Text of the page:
In addition, Virginia now prohibits discrimination in employment (and in places of public accommodation) on the basis of sexual orientation and gender identity.  Va. Code. § 2.2-3900.  Gender identity shall refer to the “gender-related identity, appearance, or other gender-related characteristics of an individual, with or without regard to the individual’s designated sex at birth.”  And sexual orientation shall refer to a person’s “actual or perceived heterosexuality, bisexuality, or homosexuality.”  Va. Code. § 2.2-3901.

Expanded Anti-Retaliation Provisions

    Virginia has enacted legislation that expands the protections afforded to whistleblower.  For example, employers are now prohibited from taking adverse employment action against any employee because the employee:  (1) in good faith reported a violation of any federal or state law or regulation to a supervisor or any governmental body or law enforcement official; (2) is requested by a governmental body or law enforcement official to participate in an investigation, hearing, or inquiry; (3) refuses to engage in a criminal act that would subject the employee to criminal liability; (4) refuses an employer’s order to perform an act that violates any federal or state law or regulation and the employee informs the employer that he/she is refusing the order for that reason; or (5) provides information to or testifies before any governmental body or law enforcement official conducting an investigation, hearing, or inquiry into any alleged violation by the employer of any federal or state law or regulation.  Va. Code § 40.1-27.3.  The statute, however, does not permit an employee to disclose data, information, or confidential communication otherwise protected by law or any legal privilege and it does not permit disclosure.  In addition, the statute does not permit any employee to “make statements or disclosures knowing that they are false or that they are in reckless disregard of the truth.”

Efforts to Reduce Misclassifying Employees as Independent Contractors

    Virginia has enacted legislation that authorizes an individual who has not been properly classified as an employee (i.e., misclassified as an independent contractor) to file a civil action against the employer for failing to classify the individual as an employee “if the employer had knowledge of the individual’s misclassification.”  Va. Code § 40.1-28.7:7.  If a court finds that the employee was misclassified, the court may award wages, salary, employment benefits (including expenses incurred by the employee that would have been covered by insurance), or other compensation lost by the individual, as well as a reasonable attorney fee and costs incurred in connection with filing the lawsuit.  Notably, the statue creates a presumption of an employment relationship and places the burden on the alleged employer to prove an independent contractor relationship.  In this regard, the statute provides that “an individual who performs services for a person for remuneration shall be presumed to be an employee of the person that paid such remuneration, and the person that paid such remuneration shall be presumed to be the employer of the individual who was paid for performing the services, unless it is shown that the individual is an independent contractor as determined under the Internal Revenue Service guidelines.”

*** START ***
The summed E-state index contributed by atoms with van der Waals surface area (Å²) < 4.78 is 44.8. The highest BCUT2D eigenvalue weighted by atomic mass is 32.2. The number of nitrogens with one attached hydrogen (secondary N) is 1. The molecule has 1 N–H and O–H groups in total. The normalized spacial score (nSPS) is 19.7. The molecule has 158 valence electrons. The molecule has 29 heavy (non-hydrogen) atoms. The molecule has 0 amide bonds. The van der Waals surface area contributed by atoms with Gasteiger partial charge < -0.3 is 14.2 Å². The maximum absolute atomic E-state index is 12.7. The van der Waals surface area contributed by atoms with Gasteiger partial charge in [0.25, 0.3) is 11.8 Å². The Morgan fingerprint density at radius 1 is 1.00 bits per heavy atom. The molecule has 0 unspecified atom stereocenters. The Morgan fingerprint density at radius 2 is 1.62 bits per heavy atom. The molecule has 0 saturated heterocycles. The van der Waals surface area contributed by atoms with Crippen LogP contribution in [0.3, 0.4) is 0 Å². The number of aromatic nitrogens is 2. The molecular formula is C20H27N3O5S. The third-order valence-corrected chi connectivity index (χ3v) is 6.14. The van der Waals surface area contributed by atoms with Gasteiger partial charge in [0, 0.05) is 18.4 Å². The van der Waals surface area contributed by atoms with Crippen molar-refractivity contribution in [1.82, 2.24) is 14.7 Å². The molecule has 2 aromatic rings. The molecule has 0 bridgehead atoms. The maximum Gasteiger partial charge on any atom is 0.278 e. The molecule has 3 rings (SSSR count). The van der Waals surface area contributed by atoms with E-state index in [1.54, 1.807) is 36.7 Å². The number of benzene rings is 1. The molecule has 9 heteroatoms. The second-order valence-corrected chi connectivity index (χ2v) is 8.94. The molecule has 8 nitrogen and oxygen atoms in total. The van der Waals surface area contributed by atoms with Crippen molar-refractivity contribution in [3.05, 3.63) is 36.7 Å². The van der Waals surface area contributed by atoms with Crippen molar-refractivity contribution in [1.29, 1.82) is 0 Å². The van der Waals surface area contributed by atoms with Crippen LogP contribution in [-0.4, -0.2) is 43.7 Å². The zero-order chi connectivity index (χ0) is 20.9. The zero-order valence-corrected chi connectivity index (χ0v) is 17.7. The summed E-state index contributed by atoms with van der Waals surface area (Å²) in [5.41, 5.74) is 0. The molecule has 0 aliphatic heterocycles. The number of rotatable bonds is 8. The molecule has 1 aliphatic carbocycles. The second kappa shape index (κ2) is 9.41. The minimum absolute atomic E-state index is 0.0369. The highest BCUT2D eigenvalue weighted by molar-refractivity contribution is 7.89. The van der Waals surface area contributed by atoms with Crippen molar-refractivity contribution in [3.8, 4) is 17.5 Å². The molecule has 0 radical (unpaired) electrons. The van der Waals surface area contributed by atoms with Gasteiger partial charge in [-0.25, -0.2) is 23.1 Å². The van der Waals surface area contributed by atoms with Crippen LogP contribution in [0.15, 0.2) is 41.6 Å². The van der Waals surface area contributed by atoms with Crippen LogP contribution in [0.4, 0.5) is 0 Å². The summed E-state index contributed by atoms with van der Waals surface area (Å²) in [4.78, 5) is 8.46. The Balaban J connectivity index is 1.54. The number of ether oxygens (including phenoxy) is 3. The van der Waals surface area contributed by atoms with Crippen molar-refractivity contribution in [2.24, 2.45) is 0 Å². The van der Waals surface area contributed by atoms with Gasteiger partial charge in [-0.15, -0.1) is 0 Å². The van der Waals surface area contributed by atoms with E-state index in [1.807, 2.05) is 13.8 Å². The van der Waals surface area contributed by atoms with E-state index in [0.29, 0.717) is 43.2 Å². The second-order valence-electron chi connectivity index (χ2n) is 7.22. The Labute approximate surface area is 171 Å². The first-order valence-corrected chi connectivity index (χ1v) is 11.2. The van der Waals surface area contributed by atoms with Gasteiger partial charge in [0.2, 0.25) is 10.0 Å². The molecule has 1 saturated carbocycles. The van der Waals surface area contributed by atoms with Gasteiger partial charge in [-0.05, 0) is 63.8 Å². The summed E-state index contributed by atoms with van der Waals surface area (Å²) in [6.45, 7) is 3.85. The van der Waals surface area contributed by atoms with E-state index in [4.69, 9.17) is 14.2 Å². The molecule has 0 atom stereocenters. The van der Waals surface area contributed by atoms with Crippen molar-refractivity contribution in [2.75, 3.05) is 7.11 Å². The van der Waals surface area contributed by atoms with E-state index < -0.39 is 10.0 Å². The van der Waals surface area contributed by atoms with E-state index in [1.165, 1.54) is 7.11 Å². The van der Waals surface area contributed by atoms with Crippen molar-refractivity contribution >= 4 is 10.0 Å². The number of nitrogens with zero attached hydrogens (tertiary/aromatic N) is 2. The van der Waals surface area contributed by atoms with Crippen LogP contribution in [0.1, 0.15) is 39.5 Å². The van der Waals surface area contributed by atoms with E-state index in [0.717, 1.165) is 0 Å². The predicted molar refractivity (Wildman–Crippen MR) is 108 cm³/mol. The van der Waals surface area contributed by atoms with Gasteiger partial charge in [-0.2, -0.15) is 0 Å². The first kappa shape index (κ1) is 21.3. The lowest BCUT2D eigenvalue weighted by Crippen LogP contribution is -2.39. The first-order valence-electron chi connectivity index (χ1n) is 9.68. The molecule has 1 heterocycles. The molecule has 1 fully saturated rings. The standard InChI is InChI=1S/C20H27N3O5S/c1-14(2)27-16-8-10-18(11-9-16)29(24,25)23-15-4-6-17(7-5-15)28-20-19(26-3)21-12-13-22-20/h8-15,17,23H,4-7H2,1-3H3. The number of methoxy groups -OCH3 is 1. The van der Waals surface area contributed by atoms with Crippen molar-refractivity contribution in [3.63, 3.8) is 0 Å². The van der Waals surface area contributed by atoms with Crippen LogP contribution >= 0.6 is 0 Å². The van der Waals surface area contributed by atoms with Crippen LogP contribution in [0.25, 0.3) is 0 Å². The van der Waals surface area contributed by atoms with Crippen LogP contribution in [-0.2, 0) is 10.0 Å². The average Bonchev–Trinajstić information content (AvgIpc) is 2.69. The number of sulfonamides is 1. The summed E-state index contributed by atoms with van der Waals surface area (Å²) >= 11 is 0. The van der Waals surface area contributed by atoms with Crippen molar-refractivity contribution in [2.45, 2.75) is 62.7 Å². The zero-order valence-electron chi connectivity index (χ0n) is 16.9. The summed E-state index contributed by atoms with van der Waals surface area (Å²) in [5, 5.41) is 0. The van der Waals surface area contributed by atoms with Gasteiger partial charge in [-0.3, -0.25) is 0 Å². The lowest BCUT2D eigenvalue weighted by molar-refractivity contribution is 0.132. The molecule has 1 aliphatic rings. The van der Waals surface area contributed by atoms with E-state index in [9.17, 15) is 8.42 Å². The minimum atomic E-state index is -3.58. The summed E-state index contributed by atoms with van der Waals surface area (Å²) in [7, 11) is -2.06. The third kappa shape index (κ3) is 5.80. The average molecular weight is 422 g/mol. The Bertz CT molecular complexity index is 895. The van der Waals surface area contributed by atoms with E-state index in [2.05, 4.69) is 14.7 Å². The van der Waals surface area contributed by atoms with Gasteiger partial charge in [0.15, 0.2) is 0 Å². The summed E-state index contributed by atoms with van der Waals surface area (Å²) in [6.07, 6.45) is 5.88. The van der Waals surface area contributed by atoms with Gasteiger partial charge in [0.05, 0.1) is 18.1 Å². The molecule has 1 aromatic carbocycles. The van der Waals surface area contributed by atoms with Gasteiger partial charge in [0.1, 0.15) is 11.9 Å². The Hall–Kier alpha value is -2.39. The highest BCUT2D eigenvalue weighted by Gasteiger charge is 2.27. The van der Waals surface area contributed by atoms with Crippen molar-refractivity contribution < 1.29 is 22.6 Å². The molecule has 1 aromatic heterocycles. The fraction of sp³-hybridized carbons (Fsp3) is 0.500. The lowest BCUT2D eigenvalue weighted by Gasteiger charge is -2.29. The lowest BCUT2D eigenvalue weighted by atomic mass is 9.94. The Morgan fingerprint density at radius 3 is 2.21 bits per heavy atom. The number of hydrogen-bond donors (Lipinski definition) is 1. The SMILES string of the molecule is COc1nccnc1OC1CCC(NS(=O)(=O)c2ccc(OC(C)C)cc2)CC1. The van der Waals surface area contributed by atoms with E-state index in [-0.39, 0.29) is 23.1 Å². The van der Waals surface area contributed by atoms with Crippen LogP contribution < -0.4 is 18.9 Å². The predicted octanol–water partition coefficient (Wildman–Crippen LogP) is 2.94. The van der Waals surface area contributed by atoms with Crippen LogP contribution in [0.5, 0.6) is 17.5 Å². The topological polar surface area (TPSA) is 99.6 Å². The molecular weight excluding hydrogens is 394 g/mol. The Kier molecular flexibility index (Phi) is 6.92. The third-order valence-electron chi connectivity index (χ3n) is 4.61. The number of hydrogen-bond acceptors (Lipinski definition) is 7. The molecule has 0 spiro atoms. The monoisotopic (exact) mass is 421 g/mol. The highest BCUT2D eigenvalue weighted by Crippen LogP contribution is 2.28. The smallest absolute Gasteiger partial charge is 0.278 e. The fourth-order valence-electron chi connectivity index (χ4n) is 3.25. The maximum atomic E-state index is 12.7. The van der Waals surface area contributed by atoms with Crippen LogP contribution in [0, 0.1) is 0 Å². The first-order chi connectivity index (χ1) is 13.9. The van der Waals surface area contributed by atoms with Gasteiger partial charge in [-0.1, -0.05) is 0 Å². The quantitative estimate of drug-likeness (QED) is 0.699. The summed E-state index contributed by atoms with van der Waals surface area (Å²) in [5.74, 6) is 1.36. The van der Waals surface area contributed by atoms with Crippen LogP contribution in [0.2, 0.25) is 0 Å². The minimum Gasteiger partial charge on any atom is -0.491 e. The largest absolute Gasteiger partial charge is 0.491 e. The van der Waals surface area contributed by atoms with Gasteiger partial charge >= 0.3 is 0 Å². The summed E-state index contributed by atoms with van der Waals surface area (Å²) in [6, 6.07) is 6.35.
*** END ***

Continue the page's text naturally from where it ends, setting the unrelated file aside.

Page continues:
Separately, Virginia also enacted legislation that makes it unlawful for employer to take adverse employment action against an employee or independent contractor because the employee/independent contractor (1) has reported or plans to report to an appropriate authority that an employer, or an officer or agent of the employer, has failed to properly classify an individual as an employee and failed to pay required benefits or other contributions, or (2) is requested or subpoenaed by an appropriate authority to participate in an investigation, hearing, inquiry, or court action.  Va. Code § 40.1-33.1.

What These New Laws Mean for Employers

    Virginia businesses should be mindful of these new protections of employees and update policies and practices accordingly, including training programs.  In addition, the statutes regarding misclassification of employees is an important reminder about the need for proper evaluation of each individual to determine whether he/she is classified properly as an employee or independent contractor.  As for the noncompete statute, it is significant because it limits one of the tools available to businesses to protect trade secrets and other confidential information, as well as certain customer relationships.  In addition, it poses a challenge for businesses because the average weekly earnings creates a moving target for companies to follow and, with Virginia being a relatively high wage earning jurisdiction (particularly in the Northern Virginia suburbs of DC), the restrictions set forth in this statute likely will apply to many employees.